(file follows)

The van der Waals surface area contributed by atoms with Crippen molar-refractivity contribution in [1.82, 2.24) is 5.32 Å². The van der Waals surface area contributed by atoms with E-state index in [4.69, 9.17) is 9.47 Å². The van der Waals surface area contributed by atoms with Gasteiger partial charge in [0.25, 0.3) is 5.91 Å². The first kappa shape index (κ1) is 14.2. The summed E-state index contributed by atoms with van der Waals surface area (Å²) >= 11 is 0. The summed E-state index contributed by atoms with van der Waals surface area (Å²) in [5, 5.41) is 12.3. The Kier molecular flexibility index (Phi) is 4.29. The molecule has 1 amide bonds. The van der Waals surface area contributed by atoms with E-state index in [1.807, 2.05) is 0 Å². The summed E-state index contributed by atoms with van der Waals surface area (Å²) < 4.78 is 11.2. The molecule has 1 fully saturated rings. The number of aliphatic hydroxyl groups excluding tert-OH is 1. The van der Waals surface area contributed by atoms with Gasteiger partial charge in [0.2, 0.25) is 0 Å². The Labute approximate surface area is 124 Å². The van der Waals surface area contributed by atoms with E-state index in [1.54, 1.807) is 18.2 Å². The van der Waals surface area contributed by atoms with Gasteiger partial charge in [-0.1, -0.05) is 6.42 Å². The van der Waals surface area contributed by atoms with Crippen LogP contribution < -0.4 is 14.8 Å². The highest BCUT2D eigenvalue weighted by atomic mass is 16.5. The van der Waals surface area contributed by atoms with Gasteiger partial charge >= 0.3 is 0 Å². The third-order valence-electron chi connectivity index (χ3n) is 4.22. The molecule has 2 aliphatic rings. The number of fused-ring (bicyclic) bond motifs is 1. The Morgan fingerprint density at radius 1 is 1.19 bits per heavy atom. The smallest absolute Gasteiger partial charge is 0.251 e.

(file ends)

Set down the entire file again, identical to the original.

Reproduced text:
The van der Waals surface area contributed by atoms with Crippen molar-refractivity contribution in [1.82, 2.24) is 5.32 Å². The van der Waals surface area contributed by atoms with E-state index in [4.69, 9.17) is 9.47 Å². The van der Waals surface area contributed by atoms with Gasteiger partial charge in [0.25, 0.3) is 5.91 Å². The first kappa shape index (κ1) is 14.2. The summed E-state index contributed by atoms with van der Waals surface area (Å²) >= 11 is 0. The summed E-state index contributed by atoms with van der Waals surface area (Å²) in [5, 5.41) is 12.3. The Kier molecular flexibility index (Phi) is 4.29. The molecule has 1 amide bonds. The van der Waals surface area contributed by atoms with E-state index in [1.807, 2.05) is 0 Å². The summed E-state index contributed by atoms with van der Waals surface area (Å²) < 4.78 is 11.2. The molecule has 1 fully saturated rings. The number of aliphatic hydroxyl groups excluding tert-OH is 1. The van der Waals surface area contributed by atoms with Gasteiger partial charge in [0.2, 0.25) is 0 Å². The Labute approximate surface area is 124 Å². The van der Waals surface area contributed by atoms with E-state index in [1.54, 1.807) is 18.2 Å². The van der Waals surface area contributed by atoms with Gasteiger partial charge in [-0.1, -0.05) is 6.42 Å². The van der Waals surface area contributed by atoms with Crippen LogP contribution < -0.4 is 14.8 Å². The highest BCUT2D eigenvalue weighted by atomic mass is 16.5. The van der Waals surface area contributed by atoms with Gasteiger partial charge >= 0.3 is 0 Å². The third-order valence-electron chi connectivity index (χ3n) is 4.22. The molecule has 2 aliphatic rings. The number of fused-ring (bicyclic) bond motifs is 1. The Morgan fingerprint density at radius 1 is 1.19 bits per heavy atom. The smallest absolute Gasteiger partial charge is 0.251 e.